Muriel knows this and feels personally responsible on some level, which is why she tolerates him, I think. She is trying to avoid confronting the issue by losing herself in material things. Or she never cared in the first place and feels invincible. Either one would work in the story, I think.
Seymour is so sensitive about his feet because they have scars on them that are to him the indelible symbol of what is wrong in life.
I felt soooooooo bad for Seymour.
However, I lost a little respect for him in his final act, even though I could understand his motivation behind it.
Oh yea, forgot to mention TWIN BEDS! What young, hot couple, even in the late 40’s sleeps in twin beds??? (That was not something my ancestors did, lol)
Just more evidence that these two were separated entirely as a couple.
End of assessment.
I hope, if you read this post and haven’t read the story, that you will click on the link to the story and read it.
That said, one of our exercises was to go to a public place and record an actual correspondence verbatim.
The Salinger story goes well with this exercise because the story uses dialogue to imply so much about the characters.
I decided to go to my local Starbucks. The following conversation occurred… and here is my transcription:
The girl sauntered into the Starbucks, hips thrust out like she’d owned the place. She brushed off the gentleman pondering the pastries as she squeezed between him and the display case. She slammed her hips into the counter to stop moving and smacked the granite with her right palm.
The lady behind the counter jolted, almost spilling the three-shot tall Americano she’d filled with boiling water.
“Hey Taylor, how’s it going?” The girl brushed her hair out of her face.
The lady shuffled to the register. “Pretty good, thanks.” She smiled.
“Ya, me, too. I had such a busy day. Can you believe it? It went like so fast.” The girl exchanged her balance from the left to the right.
The lady squinted and leaned forward. “Goodness, is that you, Eve? You look so different.”
“Ya! I got my hair done today. I got it dyed like a totally different color.” The girl made almost as much noise speaking as she did smacking her gum.
“I like it.”
“Can you believe it? My dad has, like, the stomach flu. It’s so gross. He can’t eat anything.”
“Ugh. I’m sorry.” The lady glanced at the man by the display case. He’d folded his arms across his chest, and had begun tapping his foot. She turned back to the girl, “Were you going to get something?”
“I actually came here to get him a mocha, but I don’t think he’ll be able to keep it down.” She twirled the end of her hair around her middle finger. The bubble of gum she blew escaped entanglement by millimeters. “Is it that different, Taylor, my hair?”
“No, no. At first, I didn’t recognize you. You have a different color hair and haircut from yesterday. Sorry.” The lady blushed. “When you walked in I was thinking, ‘who is this strange person talking to me?'” The lady made an attempt at a social giggle, but gave up half-way through. “But I really like it. It works with your coloring.”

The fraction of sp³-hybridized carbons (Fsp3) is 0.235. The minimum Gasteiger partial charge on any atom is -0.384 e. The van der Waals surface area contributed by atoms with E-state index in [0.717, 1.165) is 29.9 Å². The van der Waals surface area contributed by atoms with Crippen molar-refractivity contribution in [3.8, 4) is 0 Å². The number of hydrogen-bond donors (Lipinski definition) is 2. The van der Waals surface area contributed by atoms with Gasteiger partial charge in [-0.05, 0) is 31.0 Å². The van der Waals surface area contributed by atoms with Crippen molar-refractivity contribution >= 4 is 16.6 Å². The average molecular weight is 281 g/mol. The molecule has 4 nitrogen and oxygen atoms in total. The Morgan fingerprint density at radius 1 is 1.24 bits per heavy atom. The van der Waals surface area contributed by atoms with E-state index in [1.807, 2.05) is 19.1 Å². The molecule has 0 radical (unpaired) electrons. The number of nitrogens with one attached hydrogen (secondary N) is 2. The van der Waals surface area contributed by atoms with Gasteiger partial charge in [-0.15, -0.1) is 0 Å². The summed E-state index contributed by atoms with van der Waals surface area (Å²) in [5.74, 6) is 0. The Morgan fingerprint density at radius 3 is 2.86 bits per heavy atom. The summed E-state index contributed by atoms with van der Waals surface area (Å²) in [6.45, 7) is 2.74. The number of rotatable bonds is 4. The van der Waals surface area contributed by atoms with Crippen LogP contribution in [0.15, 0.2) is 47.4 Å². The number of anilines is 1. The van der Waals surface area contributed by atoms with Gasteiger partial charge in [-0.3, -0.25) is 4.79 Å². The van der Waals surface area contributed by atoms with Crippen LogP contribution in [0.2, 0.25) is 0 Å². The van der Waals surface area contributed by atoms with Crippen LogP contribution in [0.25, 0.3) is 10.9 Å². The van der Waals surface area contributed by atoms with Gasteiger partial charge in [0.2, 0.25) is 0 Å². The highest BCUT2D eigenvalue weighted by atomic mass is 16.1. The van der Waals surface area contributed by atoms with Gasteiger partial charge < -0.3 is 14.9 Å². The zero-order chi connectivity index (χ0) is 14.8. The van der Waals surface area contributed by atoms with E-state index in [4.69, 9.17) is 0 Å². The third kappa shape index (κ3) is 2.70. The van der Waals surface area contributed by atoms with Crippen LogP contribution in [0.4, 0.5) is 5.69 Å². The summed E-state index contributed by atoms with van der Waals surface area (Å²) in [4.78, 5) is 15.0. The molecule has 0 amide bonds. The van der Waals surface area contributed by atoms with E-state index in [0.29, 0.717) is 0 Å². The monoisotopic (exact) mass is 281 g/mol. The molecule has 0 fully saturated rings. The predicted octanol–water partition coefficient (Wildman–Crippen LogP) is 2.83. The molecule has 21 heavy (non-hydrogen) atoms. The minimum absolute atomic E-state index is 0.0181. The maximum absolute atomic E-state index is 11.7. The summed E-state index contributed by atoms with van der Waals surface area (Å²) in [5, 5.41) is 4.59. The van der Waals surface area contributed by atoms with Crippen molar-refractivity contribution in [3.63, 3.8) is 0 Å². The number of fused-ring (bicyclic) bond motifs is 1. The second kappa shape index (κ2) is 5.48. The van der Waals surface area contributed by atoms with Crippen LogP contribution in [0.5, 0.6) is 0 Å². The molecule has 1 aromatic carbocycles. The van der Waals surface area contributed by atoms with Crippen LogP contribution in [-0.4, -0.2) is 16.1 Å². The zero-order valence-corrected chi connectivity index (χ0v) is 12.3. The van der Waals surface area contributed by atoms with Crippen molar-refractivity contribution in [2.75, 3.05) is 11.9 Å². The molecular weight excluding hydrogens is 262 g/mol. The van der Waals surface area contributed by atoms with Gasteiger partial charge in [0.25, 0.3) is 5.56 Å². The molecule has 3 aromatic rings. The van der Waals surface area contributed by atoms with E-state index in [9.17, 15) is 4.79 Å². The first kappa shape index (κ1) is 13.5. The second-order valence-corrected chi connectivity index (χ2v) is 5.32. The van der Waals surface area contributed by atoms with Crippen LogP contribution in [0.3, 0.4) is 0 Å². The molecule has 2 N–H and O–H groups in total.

The girl smiled and rocked her hips. “Oh, ha ha ha.” Her laughter sounded as genuine as the lady’s. “I’ll like just get a grande for me, k?”
The lady went to work on the mocha in silence. She kept her eyes down, focused on the machinery or the coffee at all times.
The girl stood at the reception bar, watching the lady’s every move. She thrummed her fingers on the counter. ” So, how long have you been here?”
“Since 4:30.” The lady began steaming the milk. “You wanted 2%, right?”
“Yeah. Were you here this morning at all?”
The girl slapped her wrist on the counter again. “Well, like Lindsey never showed up and Brooke was here all by herself. Anyway, she like called me at 10:30 and asked me to cover for Lindsey. I remember writing it down in my application that I can’t work until after noon.”
“Did they call you, too?”
The lady shook her head.
“Well, who knows why Brooke called me. I’m never up at 10:30. What was I going to do? Drop everything to run and save Brooke? I mean, I had a hair appointment at 1230. And I was in my pajamas. So I told her, Brooke, I’m in my pajamas. Then she said that it would help even if I came in for an hour, so I was like, you want me to get dressed just to come up there? And she said that it would help, and I said that she needs to call earlier. I can’t just change my life because Lindsey doesn’t show up to work when she’s scheduled.”
“Does anyone even know if she’s alive?” the lady asked.
“Lindsey. I haven’t seen her in a few days.”
“I don’t know.” The girl threw her hands up. ” But can you believe it? Brooke like got totally mad at me! When I came in after my hair appointment, she wouldn’t talk to me. I had to get James to take my order.” She cracked her gum. “Thank God you’ re here.”
The lady kept her eyes low and set the cup on the counter, splashing a little over the sip hole in the process. ” Yea, well here you go, one grande mocha.”
End of conversation.
What struck me most was how empty the whole discourse was. It made me feel empty just to write it down.
Although I know I would never put this sort of dialogue in my personal writing (My writing is much too fantastical/paranormal for the mundane), this exercise taught me a lot:
1. There is a lot left unsaid.
2. The state of the world is not healthy.
3. I would like to do something about #2.